Image: Less Plastic
“We set up Less Plastic shortly after moving to the coast and seeing how much plastic was washing up on the beaches near our home,” said Amanda. “We felt compelled to take action to raise awareness of the ocean plastic crisis and offer easy-to-action practical tips to help individuals and organisations use less plastic in their daily lives.
“Our mission is to make using less plastic desirable and achievable for the mainstream, rather than aiming for zero waste perfection for a limited few. Our posters and postcards aim to inspire individuals, schools, businesses and community groups to change their behaviour around plastic, and use it more consciously and sparingly.”
Big Green Smile
Our supermarket shelves are full of plastic, so it can feel impossible to get away from it at times. If you’re looking for 100% plastic-free products and eco alternatives to your essential household items, Big Green Smile is a great online retailer to shop with.
“Big Green Smile is a small and passionate team that have been selling natural and organic products since 2006. We stock the UK’s largest selection of natural beauty, skin care, bath and hair care products, organic baby products and natural cleaning products.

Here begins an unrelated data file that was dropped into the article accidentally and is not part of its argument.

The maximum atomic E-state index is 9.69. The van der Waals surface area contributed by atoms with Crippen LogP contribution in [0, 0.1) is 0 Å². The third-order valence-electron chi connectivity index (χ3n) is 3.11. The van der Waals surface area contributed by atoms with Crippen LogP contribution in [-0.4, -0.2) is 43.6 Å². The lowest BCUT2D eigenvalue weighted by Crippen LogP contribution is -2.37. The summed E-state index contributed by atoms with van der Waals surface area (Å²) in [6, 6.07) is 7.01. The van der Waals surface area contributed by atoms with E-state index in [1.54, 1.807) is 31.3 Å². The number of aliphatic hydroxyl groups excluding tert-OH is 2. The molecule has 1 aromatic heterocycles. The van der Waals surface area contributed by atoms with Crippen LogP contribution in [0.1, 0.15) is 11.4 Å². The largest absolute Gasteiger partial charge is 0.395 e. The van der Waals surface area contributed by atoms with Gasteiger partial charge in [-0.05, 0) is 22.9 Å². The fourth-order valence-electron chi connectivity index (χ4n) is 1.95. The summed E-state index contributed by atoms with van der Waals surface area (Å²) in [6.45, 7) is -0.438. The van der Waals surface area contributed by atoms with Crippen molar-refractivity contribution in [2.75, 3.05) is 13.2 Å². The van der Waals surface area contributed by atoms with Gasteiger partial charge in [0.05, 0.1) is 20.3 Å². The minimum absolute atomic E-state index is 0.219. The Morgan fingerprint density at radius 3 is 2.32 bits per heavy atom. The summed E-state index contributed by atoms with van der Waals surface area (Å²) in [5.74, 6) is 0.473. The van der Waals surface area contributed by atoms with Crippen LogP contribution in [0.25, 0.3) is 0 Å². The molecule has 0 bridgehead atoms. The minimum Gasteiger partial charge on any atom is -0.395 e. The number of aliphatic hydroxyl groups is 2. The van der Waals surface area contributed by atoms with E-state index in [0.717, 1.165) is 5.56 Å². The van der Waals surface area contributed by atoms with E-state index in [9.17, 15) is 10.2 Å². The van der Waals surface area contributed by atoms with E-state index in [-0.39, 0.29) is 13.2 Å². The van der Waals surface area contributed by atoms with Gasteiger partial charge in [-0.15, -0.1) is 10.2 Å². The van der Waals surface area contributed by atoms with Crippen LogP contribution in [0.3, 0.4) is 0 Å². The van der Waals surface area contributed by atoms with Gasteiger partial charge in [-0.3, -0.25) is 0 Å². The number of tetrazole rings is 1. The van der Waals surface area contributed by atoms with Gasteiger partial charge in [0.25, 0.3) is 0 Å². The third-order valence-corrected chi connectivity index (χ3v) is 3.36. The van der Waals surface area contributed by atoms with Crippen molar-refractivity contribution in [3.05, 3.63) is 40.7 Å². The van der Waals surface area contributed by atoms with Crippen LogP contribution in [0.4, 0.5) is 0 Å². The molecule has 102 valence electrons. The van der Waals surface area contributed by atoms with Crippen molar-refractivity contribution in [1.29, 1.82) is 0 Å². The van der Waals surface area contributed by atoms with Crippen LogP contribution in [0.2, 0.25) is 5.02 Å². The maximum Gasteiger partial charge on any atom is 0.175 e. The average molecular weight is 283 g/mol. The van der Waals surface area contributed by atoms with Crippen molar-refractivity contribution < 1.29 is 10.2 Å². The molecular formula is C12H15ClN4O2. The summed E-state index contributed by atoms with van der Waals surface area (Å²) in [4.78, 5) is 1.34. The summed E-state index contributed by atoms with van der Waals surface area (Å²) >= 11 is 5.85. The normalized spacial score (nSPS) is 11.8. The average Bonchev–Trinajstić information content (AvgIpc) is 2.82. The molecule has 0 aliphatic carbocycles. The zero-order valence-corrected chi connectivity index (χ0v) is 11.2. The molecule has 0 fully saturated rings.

“Our website is super easy to use, customers can search by skin type, whether it’s vegetarian/vegan/plastic-free/ecocert – we work with many accreditation bodies to ensure all products are rigorously checked. We list all ingredients, so great for those who suffer with allergies or sensitive skin.”
Whether you’re looking for sponges, compostable bin bags, sandwich bags, kitchen roll, toilet paper, tea bags or candles, Big Green Smile has a fantastic range of plastic-free products to help you use less plastic at home.
If you’re struggling to get to grips with recycling, Recycle Now is an excellent resource. As the national recycling campaign for England, managed by WRAP (The Waste and Resources Action Programme), Recycle Now is full of useful information about recycling products at home. If you have an item and you’re not sure how to recycle it, visit the website’s ‘What to do with…’ page, which has an A-Z listing of most items. You can even search for local recycling information and get top tips on reducing waste in your home.
This news article is from Handicare UK. Articles that appear on this website are for information purposes only.